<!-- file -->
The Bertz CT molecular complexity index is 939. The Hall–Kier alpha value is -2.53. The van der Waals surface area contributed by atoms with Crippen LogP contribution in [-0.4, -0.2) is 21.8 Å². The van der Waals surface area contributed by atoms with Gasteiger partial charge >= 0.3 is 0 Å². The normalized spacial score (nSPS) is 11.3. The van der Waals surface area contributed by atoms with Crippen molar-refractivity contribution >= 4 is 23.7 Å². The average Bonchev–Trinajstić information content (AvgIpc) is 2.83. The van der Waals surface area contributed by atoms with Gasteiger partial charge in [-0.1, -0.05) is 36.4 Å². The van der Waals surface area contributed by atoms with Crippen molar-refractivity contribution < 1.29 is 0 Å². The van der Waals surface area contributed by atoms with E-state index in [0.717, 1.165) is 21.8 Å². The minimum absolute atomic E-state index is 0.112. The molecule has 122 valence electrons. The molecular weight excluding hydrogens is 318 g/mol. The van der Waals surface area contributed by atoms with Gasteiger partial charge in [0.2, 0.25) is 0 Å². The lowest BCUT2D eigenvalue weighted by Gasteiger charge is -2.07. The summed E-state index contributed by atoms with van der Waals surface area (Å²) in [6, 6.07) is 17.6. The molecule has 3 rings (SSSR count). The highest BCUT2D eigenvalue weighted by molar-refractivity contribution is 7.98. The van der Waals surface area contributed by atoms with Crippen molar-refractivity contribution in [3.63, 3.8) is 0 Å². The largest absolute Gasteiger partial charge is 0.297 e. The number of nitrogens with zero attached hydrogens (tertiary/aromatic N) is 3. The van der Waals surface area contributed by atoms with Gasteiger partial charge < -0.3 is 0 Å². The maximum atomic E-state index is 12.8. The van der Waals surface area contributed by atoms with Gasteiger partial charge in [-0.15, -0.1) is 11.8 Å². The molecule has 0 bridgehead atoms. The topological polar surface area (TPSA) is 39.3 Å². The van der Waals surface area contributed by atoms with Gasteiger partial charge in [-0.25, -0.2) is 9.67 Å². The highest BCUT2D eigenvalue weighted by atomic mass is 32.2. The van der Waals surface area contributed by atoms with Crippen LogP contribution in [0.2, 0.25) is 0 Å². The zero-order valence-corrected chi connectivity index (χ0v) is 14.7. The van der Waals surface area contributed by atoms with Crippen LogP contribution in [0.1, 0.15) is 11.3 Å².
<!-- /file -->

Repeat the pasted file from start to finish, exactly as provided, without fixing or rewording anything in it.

The Bertz CT molecular complexity index is 939. The Hall–Kier alpha value is -2.53. The van der Waals surface area contributed by atoms with Crippen LogP contribution in [-0.4, -0.2) is 21.8 Å². The van der Waals surface area contributed by atoms with Gasteiger partial charge >= 0.3 is 0 Å². The normalized spacial score (nSPS) is 11.3. The van der Waals surface area contributed by atoms with Crippen molar-refractivity contribution >= 4 is 23.7 Å². The average Bonchev–Trinajstić information content (AvgIpc) is 2.83. The van der Waals surface area contributed by atoms with Gasteiger partial charge in [-0.1, -0.05) is 36.4 Å². The van der Waals surface area contributed by atoms with Crippen molar-refractivity contribution < 1.29 is 0 Å². The van der Waals surface area contributed by atoms with E-state index in [0.717, 1.165) is 21.8 Å². The minimum absolute atomic E-state index is 0.112. The molecule has 122 valence electrons. The molecular weight excluding hydrogens is 318 g/mol. The van der Waals surface area contributed by atoms with Gasteiger partial charge in [0.2, 0.25) is 0 Å². The lowest BCUT2D eigenvalue weighted by Gasteiger charge is -2.07. The summed E-state index contributed by atoms with van der Waals surface area (Å²) in [6, 6.07) is 17.6. The molecule has 3 rings (SSSR count). The highest BCUT2D eigenvalue weighted by molar-refractivity contribution is 7.98. The van der Waals surface area contributed by atoms with Crippen molar-refractivity contribution in [3.63, 3.8) is 0 Å². The largest absolute Gasteiger partial charge is 0.297 e. The number of nitrogens with zero attached hydrogens (tertiary/aromatic N) is 3. The van der Waals surface area contributed by atoms with Gasteiger partial charge < -0.3 is 0 Å². The maximum atomic E-state index is 12.8. The van der Waals surface area contributed by atoms with Gasteiger partial charge in [-0.15, -0.1) is 11.8 Å². The molecule has 0 bridgehead atoms. The topological polar surface area (TPSA) is 39.3 Å². The van der Waals surface area contributed by atoms with Gasteiger partial charge in [-0.25, -0.2) is 9.67 Å². The highest BCUT2D eigenvalue weighted by atomic mass is 32.2. The van der Waals surface area contributed by atoms with Crippen LogP contribution in [0.2, 0.25) is 0 Å². The zero-order valence-corrected chi connectivity index (χ0v) is 14.7. The van der Waals surface area contributed by atoms with Crippen LogP contribution in [0.1, 0.15) is 11.3 Å².